The new government owned and operated NPS fleet UAS programs at the Grand Canyon and in Alaska are authorized as a three-year operational test and evaluation program. According to Interagency Aviation Officer, Justin Jager, “The UAS program will provide us with a valuable tool in many situations to increase situational awareness and decrease risk on search and rescue events and park projects.”
The NPS pilots will be working closely together and with other DOI bureaus such as the US Geological Survey and the Bureau of Land Management to integrate UAS flights into NPS operations. The ultimate goal is to reduce risks to personnel, resources and visitors, and shrink costs to the agency for missions normally accomplished with manned aircraft while accomplishing the mandates of the National Park Service.
Launching, landing or operating a commercial or hobby UAS in the National Park System is prohibited unless approved by the National Park Service under a special use permit. The NPS staff pilots operate UAS under an approval process in DOI and NPS policy. The Grand Canyon National Park and Alaska regional programs have been subject to review and approval by the NPS Associate Director of Visitor and Resource Protection.
Firefighters will not be liable for damage to a drone that was interfering with emergency operations.
Last week the Governor of California signed legislation that removes the liability if a firefighter takes down a drone, or unmanned aerial system (USA), that was interfering with emergency operations.
Airborne firefighters have had to ground their aircraft many times over the last two years when privately operated drones intruded into the airspace over wildland fires. If a drone collides with a helicopter or air tanker the consequences could be very serious.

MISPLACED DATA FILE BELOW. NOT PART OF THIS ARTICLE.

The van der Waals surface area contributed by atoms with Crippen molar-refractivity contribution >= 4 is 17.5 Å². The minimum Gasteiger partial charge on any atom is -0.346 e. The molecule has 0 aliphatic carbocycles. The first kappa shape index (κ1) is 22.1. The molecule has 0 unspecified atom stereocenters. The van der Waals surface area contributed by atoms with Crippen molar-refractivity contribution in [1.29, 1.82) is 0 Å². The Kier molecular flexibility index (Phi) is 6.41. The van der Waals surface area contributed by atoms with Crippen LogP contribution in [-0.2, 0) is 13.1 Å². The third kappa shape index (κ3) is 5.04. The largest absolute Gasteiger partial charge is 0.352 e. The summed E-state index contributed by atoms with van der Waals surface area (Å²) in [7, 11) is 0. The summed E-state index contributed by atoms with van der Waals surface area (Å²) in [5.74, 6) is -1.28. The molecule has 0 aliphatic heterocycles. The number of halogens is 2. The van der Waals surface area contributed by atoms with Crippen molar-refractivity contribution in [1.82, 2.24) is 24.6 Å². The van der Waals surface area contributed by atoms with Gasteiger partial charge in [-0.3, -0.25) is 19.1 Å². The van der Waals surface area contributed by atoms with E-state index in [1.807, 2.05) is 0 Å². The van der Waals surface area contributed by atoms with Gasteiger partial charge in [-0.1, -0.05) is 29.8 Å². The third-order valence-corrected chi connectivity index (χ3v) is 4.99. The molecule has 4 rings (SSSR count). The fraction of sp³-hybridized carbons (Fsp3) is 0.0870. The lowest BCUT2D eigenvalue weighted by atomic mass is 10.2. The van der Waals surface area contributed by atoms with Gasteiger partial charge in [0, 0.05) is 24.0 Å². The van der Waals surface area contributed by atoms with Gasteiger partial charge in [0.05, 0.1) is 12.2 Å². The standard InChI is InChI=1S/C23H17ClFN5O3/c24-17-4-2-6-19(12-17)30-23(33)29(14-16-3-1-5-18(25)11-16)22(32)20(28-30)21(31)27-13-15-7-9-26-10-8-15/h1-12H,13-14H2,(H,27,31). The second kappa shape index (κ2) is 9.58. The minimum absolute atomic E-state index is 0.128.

An emergency responder shall not be liable for any damage to an unmanned aircraft or unmanned aircraft system, if that damage was caused while the emergency responder was providing, and the unmanned aircraft or unmanned aircraft system was interfering with, the operation, support, or enabling of the emergency services listed in Section 853 of the Government Code.
Emergency responder is defined as “a paid or unpaid volunteer” or “a private entity”.
The price of sophisticated drones has come down in the last year and their capabilities have made them much easier to fly. It is likely that this interference problem on fires is going to get worse before it gets better.
Both DJI and GoPro in the last two weeks announced new, much more transportable systems with folding propeller arms. The DJI Mavic Pro only weighs 1.62 pounds and when folded can fit into the pocket of some cargo pants. The GoPro Karma is half a pound heavier and is about twice as large when folded. They can fly at 35 to 40 mph at a distance of 1.8 to 4.3 miles and cost around $1,000.
Some drone manufacturers, including DJI, are incorporating geofencing software designed to prevent drones from flying near airports, Temporary Flight Restrictions, and other sensitive sites. The Department of the Interior is beta testing a new system that will ultimately prevent drones from flying over a fire even before a TFR is initiated, as long as the dispatchers enter the fire location data into the Integrated Reporting of Wildland-Fire Information (IRWIN) service.
As long as the DJI drone operator is connected to the internet, the system will warn the operator not to fly into the fire area. However at this stage in the development of the system it will only be a warning and can be ignored. DJI and other drone companies could change that next year, making it impossible to fly into a fire area.
Dragnet: a network of measures for apprehension (as of criminals)
Above: DARPA’s concept of an aerial dragnet for drones.
Since the launch of the Sputnik satellite in 1957 the Defense Advanced Research Projects Agency, DARPA, has investigated and created breakthrough technologies for national security. Their achievements include not only game-changing military capabilities such as precision weapons and stealth technology, but also such icons of modern civilian society such as the Internet, automated voice recognition and language translation, and Global Positioning System receivers small enough to embed in consumer devices.
Their latest goal is to develop a system for the detection of small drones, or unmanned aerial systems (UAS). Over the last two years we have seen how they can intrude into the airspace over wildfires, requiring the grounding of firefighting aircraft.